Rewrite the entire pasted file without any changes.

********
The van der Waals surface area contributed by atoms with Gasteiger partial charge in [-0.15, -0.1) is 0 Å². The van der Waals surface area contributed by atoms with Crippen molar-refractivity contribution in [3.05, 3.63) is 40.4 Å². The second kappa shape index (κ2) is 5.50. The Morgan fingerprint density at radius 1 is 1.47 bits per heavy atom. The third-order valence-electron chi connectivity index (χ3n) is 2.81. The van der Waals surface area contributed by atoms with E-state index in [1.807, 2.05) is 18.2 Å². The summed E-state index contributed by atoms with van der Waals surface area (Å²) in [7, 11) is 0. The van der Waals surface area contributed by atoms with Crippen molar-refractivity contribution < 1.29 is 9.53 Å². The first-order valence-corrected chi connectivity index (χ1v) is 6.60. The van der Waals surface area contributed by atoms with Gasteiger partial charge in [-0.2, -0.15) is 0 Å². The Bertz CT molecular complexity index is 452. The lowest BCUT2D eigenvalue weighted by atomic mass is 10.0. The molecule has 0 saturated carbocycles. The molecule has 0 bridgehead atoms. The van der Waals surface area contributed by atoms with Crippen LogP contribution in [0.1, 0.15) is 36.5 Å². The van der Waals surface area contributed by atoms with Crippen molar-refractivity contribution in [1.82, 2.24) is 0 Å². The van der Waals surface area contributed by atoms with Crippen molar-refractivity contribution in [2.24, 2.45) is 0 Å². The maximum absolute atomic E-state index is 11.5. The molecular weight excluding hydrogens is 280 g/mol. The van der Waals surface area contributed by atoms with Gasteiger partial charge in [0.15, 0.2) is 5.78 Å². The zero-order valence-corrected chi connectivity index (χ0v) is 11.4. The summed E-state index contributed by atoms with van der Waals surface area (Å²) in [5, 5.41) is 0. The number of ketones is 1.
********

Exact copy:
The van der Waals surface area contributed by atoms with Gasteiger partial charge in [-0.15, -0.1) is 0 Å². The van der Waals surface area contributed by atoms with Crippen molar-refractivity contribution in [3.05, 3.63) is 40.4 Å². The second kappa shape index (κ2) is 5.50. The Morgan fingerprint density at radius 1 is 1.47 bits per heavy atom. The third-order valence-electron chi connectivity index (χ3n) is 2.81. The van der Waals surface area contributed by atoms with E-state index in [1.807, 2.05) is 18.2 Å². The summed E-state index contributed by atoms with van der Waals surface area (Å²) in [7, 11) is 0. The van der Waals surface area contributed by atoms with Crippen molar-refractivity contribution < 1.29 is 9.53 Å². The first-order valence-corrected chi connectivity index (χ1v) is 6.60. The van der Waals surface area contributed by atoms with Gasteiger partial charge in [-0.2, -0.15) is 0 Å². The Bertz CT molecular complexity index is 452. The lowest BCUT2D eigenvalue weighted by atomic mass is 10.0. The molecule has 0 saturated carbocycles. The molecule has 0 bridgehead atoms. The van der Waals surface area contributed by atoms with Crippen LogP contribution in [0.1, 0.15) is 36.5 Å². The van der Waals surface area contributed by atoms with Crippen molar-refractivity contribution in [1.82, 2.24) is 0 Å². The van der Waals surface area contributed by atoms with Crippen molar-refractivity contribution in [2.24, 2.45) is 0 Å². The maximum absolute atomic E-state index is 11.5. The molecular weight excluding hydrogens is 280 g/mol. The van der Waals surface area contributed by atoms with Gasteiger partial charge in [0.15, 0.2) is 5.78 Å². The zero-order valence-corrected chi connectivity index (χ0v) is 11.4. The summed E-state index contributed by atoms with van der Waals surface area (Å²) in [5, 5.41) is 0. The number of ketones is 1.